Editing a comment
            Meanwhile, ain't thing on in my world wrong with some good ol sliced pork!

          #8
          I've never had a TRUE PICNIC roast come out worth a crap. It's typically much much leaner than the butt. I avoid them.

          Comment


          • jfmorris
            jfmorris commented
            Editing a comment
            This is kind of what I was thinking, having looked at them in the store. It is probably better cooked to lower temperatures for slicing. Maybe 170? Less?

          • bbqLuv
            bbqLuv commented
            Editing a comment
            good to know.
            Try pairing them with PBR

          • Jerod Broussard
            Jerod Broussard commented
            Editing a comment
            jfmorris I tried sous vide and sear and it was crap. Smoked like a butt it wasn't inedible, but compared to the butt obviously not in the same league.

          #9
          I have done picnics using an American Test Kitchen Cuban-Style Grill-Roasted Picnic with good results. It makes great Cubano sandwiches.

          Comment


          • Chuppy
            Chuppy commented
            Editing a comment
            When do you pull them off the grill?

          • LA Pork Butt
            LA Pork Butt commented
            Editing a comment
            Chuppy it is brined in an orange juice brine for 18-24 hours and cooked indirect at 325 to an internal temp of 190. It takes 3-4 hours. It isn’t pulled, but sliced.

          • Dewesq55
            Dewesq55 commented
            Editing a comment
            LA Pork Butt - I cook these periodically. It's called perníl al horno, or just plain perníl. It is very popular in Puerto Rican and Dominican cooking as well.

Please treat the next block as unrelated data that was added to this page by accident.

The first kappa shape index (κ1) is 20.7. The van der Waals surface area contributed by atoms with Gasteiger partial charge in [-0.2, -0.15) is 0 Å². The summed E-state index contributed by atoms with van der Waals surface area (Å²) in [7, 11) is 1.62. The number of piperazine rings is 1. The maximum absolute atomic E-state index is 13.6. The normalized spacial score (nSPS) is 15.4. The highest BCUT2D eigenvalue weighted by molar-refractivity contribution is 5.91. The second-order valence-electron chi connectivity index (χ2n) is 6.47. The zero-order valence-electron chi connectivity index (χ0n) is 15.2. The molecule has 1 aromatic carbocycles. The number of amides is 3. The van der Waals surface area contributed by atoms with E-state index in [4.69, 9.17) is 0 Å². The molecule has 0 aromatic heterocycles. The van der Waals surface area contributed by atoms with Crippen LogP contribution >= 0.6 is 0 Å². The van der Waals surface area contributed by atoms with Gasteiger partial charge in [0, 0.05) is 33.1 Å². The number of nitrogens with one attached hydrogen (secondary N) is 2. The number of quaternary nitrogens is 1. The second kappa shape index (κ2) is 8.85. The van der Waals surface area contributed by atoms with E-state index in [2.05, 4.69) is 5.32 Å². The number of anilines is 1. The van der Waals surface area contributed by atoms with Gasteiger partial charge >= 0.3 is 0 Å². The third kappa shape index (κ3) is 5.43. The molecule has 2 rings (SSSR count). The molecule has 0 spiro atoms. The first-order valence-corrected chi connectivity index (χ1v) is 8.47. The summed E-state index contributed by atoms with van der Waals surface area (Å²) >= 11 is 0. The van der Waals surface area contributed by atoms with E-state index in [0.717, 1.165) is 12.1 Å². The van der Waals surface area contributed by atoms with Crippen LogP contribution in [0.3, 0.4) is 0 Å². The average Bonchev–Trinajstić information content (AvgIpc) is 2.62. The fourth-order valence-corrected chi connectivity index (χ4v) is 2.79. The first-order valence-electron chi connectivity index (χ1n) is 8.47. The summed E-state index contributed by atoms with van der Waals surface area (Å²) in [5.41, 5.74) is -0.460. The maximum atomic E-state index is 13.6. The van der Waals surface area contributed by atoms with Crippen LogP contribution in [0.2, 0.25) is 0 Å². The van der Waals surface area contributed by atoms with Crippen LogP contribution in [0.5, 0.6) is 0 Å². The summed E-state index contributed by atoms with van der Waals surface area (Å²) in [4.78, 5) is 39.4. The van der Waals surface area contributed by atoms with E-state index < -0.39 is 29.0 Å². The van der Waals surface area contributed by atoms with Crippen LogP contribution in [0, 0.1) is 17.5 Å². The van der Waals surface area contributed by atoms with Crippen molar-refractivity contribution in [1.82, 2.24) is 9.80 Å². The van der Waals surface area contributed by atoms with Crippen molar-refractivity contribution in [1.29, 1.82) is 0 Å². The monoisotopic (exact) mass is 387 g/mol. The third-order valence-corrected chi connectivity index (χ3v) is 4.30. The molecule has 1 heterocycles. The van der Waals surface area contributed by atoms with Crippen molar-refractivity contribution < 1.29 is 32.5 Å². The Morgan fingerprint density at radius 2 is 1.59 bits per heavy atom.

#10
          As I recently posted in another thread, 20 years ago picnics and ribs were all I smoked. I couldn't get a butt anywhere. The picnics always came out great. I'm not sure what happened to the original poster's cook, but I suspect his probe was touching bone and throwing the readings off. Also, I rarely, if ever, take any shoulder to 203°F. I think it starts to get dry by that temp. I generally pull them at 198°and they are juicy, tender; and pull great.
          Last edited by Dewesq55; September 27, 2021, 02:58 PM.

          Comment


          • Chuppy
            Chuppy commented
            Editing a comment
            No the probe was good. There are 2 comments for a lower temperature. I should probably start checking with a fork at 180*F.

          #11
          Butt is my longest cook, by far. Typically 14-16 hours at ~250°F. Less time than that and all the connective tissue doesn’t break down and you end up with hard-to-pull pork. I don’t wrap until the bark is the color I want (meteorite), and often times that color doesn’t come until it’s done, so the wrap is only for holding. Also, bone-in is the only way to go.
          Last edited by Santamarina; September 27, 2021, 10:57 PM.

          Comment


          • Dewesq55
            Dewesq55 commented
            Editing a comment
            I cut my butts in half (approximately) and they cook quite a bit faster. Huskee taught me that. Yesterday I cooked a 10.65 lb butt (9.25 trimmed) cut in half in a little over 9 hours. Pulled great. An added benefit is you get more bark due to 2 additional exposed sides.

          #12
          I did not realize the picnic was leaner than the butt. I have done a few shoulder picnics, but I always Texas crutch them in foil about midways through. I have not really had a problem with moisture. The last picnic I did a couple of weeks ago started on the pellet smoker. When the bark set good, I wrapped it in foil and finished it in the oven.

          Comment


          • Huskee
            Huskee commented
            Editing a comment
            I too prefer to foil wrap butts & chucks. I am not in the hard bark camp, but the moist goodness camp!

          • Chuppy
            Chuppy commented
            Editing a comment
            Everyone thanks for all the input! I have 2 more in the freezer to practice with.